Finding the source of drama


Life is more than just what happens to us.

If we pay attention to the details and our choices — no matter how big or small — we’ll see how it comes together, how we can made little differences in the way we feel and live it just by making a few adjustments.

Some people notice this early on in life and have learned how to best work with themselves, others don’t realize it until later on, and some people never even know such a view is possible.

A lot about making life count is by simply noticing it’s there and where it’s really happening.

It’s not so much about what’s happening to and around us, and rather than what is being processed inside that really matters.

Sometimes it feels simply like existing.  But that can be remedied.

Paying attention to our interpretation skills — the way we are able to make meaning of the world around us– is how we can tune in and realize exactly how and why we are experiencing life the way we are.

It’s difficult to stop blaming everything around us because we’ve been trained to expect it to affect us.  Our current culture celebrates drama in all media forms.  We’re taught that it’s normal to be pissed off at an event or person and to broadcast it socially and get attention as a reward.  TV shows often rely on weaving elaborate tales of human conflict and woe to keep us interested in what’ll happen next.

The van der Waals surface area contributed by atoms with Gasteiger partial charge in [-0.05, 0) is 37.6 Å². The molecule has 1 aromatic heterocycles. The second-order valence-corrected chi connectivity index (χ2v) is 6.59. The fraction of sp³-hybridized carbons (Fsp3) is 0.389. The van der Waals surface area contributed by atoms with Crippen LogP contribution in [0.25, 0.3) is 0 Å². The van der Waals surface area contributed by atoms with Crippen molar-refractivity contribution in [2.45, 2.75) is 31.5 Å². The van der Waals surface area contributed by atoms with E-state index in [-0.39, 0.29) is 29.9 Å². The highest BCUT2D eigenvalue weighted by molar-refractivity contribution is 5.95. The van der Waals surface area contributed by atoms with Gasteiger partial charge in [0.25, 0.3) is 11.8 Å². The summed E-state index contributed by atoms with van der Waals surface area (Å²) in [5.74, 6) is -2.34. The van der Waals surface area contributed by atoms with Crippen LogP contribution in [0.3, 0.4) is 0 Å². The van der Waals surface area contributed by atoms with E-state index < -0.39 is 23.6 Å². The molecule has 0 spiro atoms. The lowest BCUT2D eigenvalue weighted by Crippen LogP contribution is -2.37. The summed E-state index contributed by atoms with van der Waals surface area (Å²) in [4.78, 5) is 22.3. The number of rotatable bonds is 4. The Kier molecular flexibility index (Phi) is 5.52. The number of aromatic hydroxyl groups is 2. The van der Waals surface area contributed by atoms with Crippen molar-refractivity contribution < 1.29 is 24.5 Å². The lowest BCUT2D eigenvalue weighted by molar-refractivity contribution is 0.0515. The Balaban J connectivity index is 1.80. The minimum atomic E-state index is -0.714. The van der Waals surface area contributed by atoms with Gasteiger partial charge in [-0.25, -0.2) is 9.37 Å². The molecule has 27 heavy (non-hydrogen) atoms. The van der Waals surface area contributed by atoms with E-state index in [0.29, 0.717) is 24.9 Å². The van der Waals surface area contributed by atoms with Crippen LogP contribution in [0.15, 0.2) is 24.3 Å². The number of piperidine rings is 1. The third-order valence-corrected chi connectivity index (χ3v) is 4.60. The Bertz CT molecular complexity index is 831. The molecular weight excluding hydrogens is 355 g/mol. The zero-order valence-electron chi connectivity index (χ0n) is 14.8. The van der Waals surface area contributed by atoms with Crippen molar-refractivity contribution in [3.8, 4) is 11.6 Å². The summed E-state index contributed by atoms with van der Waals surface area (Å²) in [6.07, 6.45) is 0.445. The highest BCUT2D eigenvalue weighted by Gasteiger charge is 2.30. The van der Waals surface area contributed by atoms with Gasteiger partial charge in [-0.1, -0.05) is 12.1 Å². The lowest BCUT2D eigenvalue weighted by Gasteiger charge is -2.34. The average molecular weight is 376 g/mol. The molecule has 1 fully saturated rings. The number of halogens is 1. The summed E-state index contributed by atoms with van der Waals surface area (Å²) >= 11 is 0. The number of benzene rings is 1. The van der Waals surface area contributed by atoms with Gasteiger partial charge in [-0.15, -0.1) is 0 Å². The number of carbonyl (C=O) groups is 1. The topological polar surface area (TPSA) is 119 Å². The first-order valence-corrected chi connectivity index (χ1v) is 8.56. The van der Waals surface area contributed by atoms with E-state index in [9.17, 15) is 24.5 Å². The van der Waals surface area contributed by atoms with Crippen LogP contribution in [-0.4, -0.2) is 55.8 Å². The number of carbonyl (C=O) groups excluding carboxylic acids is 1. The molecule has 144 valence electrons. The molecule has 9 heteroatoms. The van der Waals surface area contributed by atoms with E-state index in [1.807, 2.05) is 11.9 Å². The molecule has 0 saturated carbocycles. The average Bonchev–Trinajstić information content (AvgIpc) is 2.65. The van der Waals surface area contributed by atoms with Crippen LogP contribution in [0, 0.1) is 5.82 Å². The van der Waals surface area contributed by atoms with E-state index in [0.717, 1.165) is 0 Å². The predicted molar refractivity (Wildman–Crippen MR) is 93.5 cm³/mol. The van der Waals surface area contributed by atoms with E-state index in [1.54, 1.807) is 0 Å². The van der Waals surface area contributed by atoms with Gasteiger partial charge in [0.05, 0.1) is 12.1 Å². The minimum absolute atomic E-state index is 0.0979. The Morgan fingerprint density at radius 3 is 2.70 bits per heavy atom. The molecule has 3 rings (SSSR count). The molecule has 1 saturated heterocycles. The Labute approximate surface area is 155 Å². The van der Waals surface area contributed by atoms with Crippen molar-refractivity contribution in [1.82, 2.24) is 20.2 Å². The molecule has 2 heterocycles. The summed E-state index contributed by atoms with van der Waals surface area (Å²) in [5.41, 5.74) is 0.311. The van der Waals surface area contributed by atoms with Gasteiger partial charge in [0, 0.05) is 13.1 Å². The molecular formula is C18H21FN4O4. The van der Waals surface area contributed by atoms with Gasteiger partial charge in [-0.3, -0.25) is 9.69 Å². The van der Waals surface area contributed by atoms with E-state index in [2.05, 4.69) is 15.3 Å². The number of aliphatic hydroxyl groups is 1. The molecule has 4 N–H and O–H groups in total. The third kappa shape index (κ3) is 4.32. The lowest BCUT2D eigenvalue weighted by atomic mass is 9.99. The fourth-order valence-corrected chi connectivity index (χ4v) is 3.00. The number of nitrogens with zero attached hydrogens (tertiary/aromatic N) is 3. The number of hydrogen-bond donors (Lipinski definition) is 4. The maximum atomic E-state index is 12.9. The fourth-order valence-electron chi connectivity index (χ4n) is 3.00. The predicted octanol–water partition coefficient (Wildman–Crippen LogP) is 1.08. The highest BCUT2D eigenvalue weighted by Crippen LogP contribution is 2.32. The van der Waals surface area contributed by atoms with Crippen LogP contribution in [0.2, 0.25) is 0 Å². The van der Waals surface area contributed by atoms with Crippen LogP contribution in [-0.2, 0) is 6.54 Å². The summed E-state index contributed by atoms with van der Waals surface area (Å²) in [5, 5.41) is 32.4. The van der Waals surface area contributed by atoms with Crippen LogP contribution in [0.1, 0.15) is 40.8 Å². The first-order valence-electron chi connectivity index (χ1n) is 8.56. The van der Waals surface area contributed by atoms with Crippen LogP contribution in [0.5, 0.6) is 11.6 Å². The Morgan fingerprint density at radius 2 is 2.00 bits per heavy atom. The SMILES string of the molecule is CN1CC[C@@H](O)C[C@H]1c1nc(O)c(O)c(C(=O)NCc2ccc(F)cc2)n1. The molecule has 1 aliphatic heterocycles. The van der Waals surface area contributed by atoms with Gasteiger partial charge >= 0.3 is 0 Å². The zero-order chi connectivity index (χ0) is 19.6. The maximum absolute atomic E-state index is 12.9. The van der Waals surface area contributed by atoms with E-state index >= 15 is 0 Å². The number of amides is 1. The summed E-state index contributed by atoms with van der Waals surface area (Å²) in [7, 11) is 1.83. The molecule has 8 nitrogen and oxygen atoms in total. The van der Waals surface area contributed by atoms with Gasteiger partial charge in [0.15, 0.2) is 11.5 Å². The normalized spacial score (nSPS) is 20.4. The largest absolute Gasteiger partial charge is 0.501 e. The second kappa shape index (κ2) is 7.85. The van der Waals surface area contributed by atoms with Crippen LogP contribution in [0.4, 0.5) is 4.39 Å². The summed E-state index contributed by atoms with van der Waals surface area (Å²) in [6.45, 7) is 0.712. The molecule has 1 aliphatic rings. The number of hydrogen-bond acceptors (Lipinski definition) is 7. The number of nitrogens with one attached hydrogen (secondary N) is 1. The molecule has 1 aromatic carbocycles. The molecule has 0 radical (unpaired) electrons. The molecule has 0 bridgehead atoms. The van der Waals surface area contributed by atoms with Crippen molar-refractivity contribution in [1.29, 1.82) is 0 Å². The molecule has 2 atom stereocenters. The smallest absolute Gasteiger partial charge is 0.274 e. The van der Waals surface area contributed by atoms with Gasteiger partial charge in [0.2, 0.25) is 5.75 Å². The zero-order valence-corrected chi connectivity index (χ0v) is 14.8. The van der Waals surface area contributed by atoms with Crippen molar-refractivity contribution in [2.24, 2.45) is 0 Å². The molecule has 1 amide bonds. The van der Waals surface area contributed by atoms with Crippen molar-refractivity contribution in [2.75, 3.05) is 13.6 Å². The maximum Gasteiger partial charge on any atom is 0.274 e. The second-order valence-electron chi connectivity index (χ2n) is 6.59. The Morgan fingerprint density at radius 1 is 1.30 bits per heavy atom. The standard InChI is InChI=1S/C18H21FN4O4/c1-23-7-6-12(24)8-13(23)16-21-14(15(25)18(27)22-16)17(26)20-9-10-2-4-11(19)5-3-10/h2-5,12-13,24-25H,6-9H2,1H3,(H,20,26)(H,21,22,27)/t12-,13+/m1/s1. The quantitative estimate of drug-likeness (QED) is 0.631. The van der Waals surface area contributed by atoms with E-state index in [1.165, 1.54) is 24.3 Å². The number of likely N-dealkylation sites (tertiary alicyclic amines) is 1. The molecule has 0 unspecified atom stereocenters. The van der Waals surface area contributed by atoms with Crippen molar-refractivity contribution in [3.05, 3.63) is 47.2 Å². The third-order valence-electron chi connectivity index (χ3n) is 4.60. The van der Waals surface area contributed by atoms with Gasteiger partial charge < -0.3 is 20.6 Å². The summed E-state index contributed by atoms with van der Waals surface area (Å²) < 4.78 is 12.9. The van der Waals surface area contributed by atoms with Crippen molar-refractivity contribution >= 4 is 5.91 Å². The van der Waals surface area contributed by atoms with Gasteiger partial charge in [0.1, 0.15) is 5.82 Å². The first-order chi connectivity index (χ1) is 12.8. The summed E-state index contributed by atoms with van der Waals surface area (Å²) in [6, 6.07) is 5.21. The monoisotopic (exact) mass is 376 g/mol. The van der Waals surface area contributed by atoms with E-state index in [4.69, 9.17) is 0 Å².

We all know of someone who tends to seek and create drama in their life just to keep things interesting and have something to talk about.

As a teenager my boyfriend and I would break up and get back together so many times without even questioning it that re-reading my journal from that time made me want to beat myself over the head with it.  Back then I guess I figured that such constant drama was normal and even exciting (isn’t that why they sing songs about it and base shows around it?), and thus I didn’t even care to look deeper to recognize my destructive patterns.  Crying and bitching about it was way more fun.  And easy.

Even now as I fancy myself to be way past all that, I still notice little ways in which I fight urges to give-in to building a dramatic situation out of something that just needs to be looked at closer.  Only upon very close inspection do I finally see that the drama is really just with myself and there’s always an issue or insecurity within me, and ultimately it really is the only thing in the situation that is causing me such stress.

But it’s always the first step.  Just sitting and noticing.  Then looking closer.  And closer.

Where is the real drama?  Is it really taking place around us, or is it what’s going on inside our head?

What if excess drama was frowned upon in society?  What if every time we go on a rant about how awful the steak at Swanky’s was, instead of amused and head-nodding comments we were met with rolling eyes and clicking tongues annoyed with our utter preoccupation with such a thing.

Are we tempted towards drama because of a real problem, or because it’s a quick emotional charge, an attempt at getting attention, or just taking the easy way out?

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